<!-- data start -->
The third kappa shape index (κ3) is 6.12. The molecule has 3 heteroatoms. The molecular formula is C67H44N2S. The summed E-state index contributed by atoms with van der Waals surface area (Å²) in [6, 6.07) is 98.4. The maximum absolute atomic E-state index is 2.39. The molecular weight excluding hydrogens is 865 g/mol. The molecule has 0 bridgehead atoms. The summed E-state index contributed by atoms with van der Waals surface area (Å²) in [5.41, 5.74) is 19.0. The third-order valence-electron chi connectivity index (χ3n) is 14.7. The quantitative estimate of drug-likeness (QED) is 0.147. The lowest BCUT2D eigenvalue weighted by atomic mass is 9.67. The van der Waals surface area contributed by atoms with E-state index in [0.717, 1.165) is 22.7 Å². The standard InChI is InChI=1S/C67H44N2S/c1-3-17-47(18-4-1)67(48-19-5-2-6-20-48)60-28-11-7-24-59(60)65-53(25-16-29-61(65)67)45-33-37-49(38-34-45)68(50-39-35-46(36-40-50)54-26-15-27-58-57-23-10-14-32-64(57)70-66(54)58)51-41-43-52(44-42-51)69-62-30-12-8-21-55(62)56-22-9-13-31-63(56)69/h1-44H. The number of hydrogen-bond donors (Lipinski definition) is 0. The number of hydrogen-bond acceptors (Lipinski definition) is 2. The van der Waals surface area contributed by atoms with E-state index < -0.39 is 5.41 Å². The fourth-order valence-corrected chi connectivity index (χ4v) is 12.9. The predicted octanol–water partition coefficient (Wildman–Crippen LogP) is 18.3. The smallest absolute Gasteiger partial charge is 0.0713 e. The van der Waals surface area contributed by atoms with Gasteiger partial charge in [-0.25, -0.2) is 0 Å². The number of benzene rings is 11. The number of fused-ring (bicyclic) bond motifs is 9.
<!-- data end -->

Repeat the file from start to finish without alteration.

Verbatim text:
The third kappa shape index (κ3) is 6.12. The molecule has 3 heteroatoms. The molecular formula is C67H44N2S. The summed E-state index contributed by atoms with van der Waals surface area (Å²) in [6, 6.07) is 98.4. The maximum absolute atomic E-state index is 2.39. The molecular weight excluding hydrogens is 865 g/mol. The molecule has 0 bridgehead atoms. The summed E-state index contributed by atoms with van der Waals surface area (Å²) in [5.41, 5.74) is 19.0. The third-order valence-electron chi connectivity index (χ3n) is 14.7. The quantitative estimate of drug-likeness (QED) is 0.147. The lowest BCUT2D eigenvalue weighted by atomic mass is 9.67. The van der Waals surface area contributed by atoms with E-state index in [0.717, 1.165) is 22.7 Å². The standard InChI is InChI=1S/C67H44N2S/c1-3-17-47(18-4-1)67(48-19-5-2-6-20-48)60-28-11-7-24-59(60)65-53(25-16-29-61(65)67)45-33-37-49(38-34-45)68(50-39-35-46(36-40-50)54-26-15-27-58-57-23-10-14-32-64(57)70-66(54)58)51-41-43-52(44-42-51)69-62-30-12-8-21-55(62)56-22-9-13-31-63(56)69/h1-44H. The number of hydrogen-bond donors (Lipinski definition) is 0. The number of hydrogen-bond acceptors (Lipinski definition) is 2. The van der Waals surface area contributed by atoms with E-state index < -0.39 is 5.41 Å². The fourth-order valence-corrected chi connectivity index (χ4v) is 12.9. The predicted octanol–water partition coefficient (Wildman–Crippen LogP) is 18.3. The smallest absolute Gasteiger partial charge is 0.0713 e. The van der Waals surface area contributed by atoms with Gasteiger partial charge in [-0.25, -0.2) is 0 Å². The number of benzene rings is 11. The number of fused-ring (bicyclic) bond motifs is 9.